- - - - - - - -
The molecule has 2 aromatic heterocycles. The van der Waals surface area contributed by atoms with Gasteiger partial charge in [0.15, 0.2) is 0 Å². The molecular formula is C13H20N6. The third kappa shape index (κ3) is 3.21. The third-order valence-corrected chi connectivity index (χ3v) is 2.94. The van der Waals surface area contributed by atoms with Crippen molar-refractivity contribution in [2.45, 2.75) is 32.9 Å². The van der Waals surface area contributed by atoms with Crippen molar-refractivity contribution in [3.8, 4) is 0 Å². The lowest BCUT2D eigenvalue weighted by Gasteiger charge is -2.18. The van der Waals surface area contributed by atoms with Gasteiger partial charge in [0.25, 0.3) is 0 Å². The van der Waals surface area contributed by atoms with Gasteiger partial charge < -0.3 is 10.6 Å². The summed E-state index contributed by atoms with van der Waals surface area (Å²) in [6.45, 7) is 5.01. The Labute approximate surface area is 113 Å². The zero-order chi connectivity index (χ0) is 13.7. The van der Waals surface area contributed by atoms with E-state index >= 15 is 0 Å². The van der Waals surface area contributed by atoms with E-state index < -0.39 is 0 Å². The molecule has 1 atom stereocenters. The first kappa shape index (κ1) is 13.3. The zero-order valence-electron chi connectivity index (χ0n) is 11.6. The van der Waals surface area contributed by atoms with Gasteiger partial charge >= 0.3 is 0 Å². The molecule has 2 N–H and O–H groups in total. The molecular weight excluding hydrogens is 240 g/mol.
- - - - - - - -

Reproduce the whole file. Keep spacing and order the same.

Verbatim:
The molecule has 2 aromatic heterocycles. The van der Waals surface area contributed by atoms with Gasteiger partial charge in [0.15, 0.2) is 0 Å². The molecular formula is C13H20N6. The third kappa shape index (κ3) is 3.21. The third-order valence-corrected chi connectivity index (χ3v) is 2.94. The van der Waals surface area contributed by atoms with Crippen molar-refractivity contribution in [2.45, 2.75) is 32.9 Å². The van der Waals surface area contributed by atoms with Crippen molar-refractivity contribution in [3.8, 4) is 0 Å². The lowest BCUT2D eigenvalue weighted by Gasteiger charge is -2.18. The van der Waals surface area contributed by atoms with Gasteiger partial charge in [0.25, 0.3) is 0 Å². The van der Waals surface area contributed by atoms with Gasteiger partial charge < -0.3 is 10.6 Å². The summed E-state index contributed by atoms with van der Waals surface area (Å²) in [6.45, 7) is 5.01. The Labute approximate surface area is 113 Å². The zero-order chi connectivity index (χ0) is 13.7. The van der Waals surface area contributed by atoms with E-state index >= 15 is 0 Å². The van der Waals surface area contributed by atoms with E-state index < -0.39 is 0 Å². The molecule has 1 atom stereocenters. The first kappa shape index (κ1) is 13.3. The zero-order valence-electron chi connectivity index (χ0n) is 11.6. The van der Waals surface area contributed by atoms with Gasteiger partial charge >= 0.3 is 0 Å². The molecule has 2 N–H and O–H groups in total. The molecular weight excluding hydrogens is 240 g/mol.